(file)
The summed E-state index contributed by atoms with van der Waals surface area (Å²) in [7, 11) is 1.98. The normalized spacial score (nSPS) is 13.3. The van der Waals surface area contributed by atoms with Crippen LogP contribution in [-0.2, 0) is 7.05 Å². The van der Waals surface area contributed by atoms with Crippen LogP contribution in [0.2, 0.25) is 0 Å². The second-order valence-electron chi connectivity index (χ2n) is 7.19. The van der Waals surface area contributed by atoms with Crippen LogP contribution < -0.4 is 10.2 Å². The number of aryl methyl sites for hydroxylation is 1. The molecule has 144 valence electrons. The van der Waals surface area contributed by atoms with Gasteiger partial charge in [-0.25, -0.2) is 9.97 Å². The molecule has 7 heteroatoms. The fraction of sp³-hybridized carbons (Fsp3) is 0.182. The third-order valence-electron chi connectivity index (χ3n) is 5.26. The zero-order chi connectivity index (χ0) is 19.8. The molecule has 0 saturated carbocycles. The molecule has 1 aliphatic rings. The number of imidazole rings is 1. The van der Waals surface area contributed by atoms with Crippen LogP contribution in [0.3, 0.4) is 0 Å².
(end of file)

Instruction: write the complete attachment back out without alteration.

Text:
The summed E-state index contributed by atoms with van der Waals surface area (Å²) in [7, 11) is 1.98. The normalized spacial score (nSPS) is 13.3. The van der Waals surface area contributed by atoms with Crippen LogP contribution in [-0.2, 0) is 7.05 Å². The van der Waals surface area contributed by atoms with Crippen LogP contribution in [0.2, 0.25) is 0 Å². The second-order valence-electron chi connectivity index (χ2n) is 7.19. The van der Waals surface area contributed by atoms with Crippen LogP contribution < -0.4 is 10.2 Å². The number of aryl methyl sites for hydroxylation is 1. The molecule has 144 valence electrons. The van der Waals surface area contributed by atoms with Gasteiger partial charge in [-0.25, -0.2) is 9.97 Å². The molecule has 7 heteroatoms. The fraction of sp³-hybridized carbons (Fsp3) is 0.182. The third-order valence-electron chi connectivity index (χ3n) is 5.26. The zero-order chi connectivity index (χ0) is 19.8. The molecule has 0 saturated carbocycles. The molecule has 1 aliphatic rings. The number of imidazole rings is 1. The van der Waals surface area contributed by atoms with Crippen LogP contribution in [0.3, 0.4) is 0 Å².